Lets start…DescriptionThe Advertising.
csv file contains the advertising budget allotted to various sources (TV, radio, newspaper) and their effect on the sales of a particular product.
As our focus is on univariate regression, we shall consider only the budget allotted to TV as our independent variable.
The code and data for this article can be found here.
After loading the csv file in a pandas dataframe and dropping unnecessary columns…df = pd.
drop([‘Unnamed: 0’,’radio’,’newspaper’],axis = 1 , inplace=True)X = df[‘TV’]Y = df[‘sales’]df.
head()… the final dataframe will look likeLater, we split the data into training and test setsX_train, X_test, Y_train, Y_test = train_test_split(X, Y, test_size = 0.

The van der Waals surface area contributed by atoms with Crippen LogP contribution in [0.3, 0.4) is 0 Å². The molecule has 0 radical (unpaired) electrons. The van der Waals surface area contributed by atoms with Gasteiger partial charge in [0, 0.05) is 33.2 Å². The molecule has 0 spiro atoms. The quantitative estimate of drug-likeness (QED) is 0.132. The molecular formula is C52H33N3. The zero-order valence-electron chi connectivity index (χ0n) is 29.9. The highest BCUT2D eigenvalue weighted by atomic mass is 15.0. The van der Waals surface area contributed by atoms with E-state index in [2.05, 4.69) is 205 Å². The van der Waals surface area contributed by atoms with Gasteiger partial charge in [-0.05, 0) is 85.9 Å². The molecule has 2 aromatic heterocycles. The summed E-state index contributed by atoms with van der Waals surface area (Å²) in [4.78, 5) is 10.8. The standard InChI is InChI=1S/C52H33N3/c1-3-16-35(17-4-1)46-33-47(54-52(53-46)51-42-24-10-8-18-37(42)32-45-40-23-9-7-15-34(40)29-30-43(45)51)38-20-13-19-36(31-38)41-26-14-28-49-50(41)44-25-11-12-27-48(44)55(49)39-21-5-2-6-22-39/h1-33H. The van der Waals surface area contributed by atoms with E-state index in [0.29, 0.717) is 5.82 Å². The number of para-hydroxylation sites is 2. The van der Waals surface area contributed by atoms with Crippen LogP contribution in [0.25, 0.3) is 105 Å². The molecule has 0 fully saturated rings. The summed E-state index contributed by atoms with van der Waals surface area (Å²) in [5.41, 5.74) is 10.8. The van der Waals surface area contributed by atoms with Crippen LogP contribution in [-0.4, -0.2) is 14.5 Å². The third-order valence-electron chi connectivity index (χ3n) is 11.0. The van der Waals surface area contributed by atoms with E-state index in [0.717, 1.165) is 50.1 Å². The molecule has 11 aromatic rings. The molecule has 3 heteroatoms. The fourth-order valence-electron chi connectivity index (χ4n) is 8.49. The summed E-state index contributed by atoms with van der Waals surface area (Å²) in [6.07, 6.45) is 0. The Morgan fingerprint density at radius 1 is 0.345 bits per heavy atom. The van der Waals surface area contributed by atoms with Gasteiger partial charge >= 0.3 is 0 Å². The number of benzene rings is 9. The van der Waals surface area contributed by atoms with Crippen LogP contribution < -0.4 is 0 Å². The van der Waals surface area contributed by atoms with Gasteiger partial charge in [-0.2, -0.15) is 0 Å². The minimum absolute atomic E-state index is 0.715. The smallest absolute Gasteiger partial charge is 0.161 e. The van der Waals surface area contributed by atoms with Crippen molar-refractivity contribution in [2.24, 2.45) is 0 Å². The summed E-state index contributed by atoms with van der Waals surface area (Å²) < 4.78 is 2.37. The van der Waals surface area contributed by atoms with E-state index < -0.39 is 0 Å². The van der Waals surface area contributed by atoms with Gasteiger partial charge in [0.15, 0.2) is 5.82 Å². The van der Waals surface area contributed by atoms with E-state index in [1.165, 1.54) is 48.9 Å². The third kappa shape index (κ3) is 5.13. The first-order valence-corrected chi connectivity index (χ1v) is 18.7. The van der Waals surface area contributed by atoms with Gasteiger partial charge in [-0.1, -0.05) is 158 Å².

2)Now, note that Keras doesn’t explicitly provide a Linear Regression model like scikit-learn.
But we can emulate Linear Regression using a Dense layer with a single neuron.
model = Sequential()model.
add(Dense(1, activation = 'linear', use_bias = True, input_dim = 1))model.
compile(optimizer = optimizers.
RMSprop(lr = 0.
01), loss = 'mean_squared_error', metrics = ['mae'])The designed model will look something like…Univariate Linear Regression NetworkTraining the model, we get a fairly acceptable prediction plotPlotting the Cost Function( J )The cost function of Linear Regression is given byFrom the equation, its clear that our requirements to visualize cost minimization are the weights(and bias) of the layer updated after each iteration.
If we could somehow access the weights of the layer we’ll easily be able to visualize the cost minimization/gradient descent.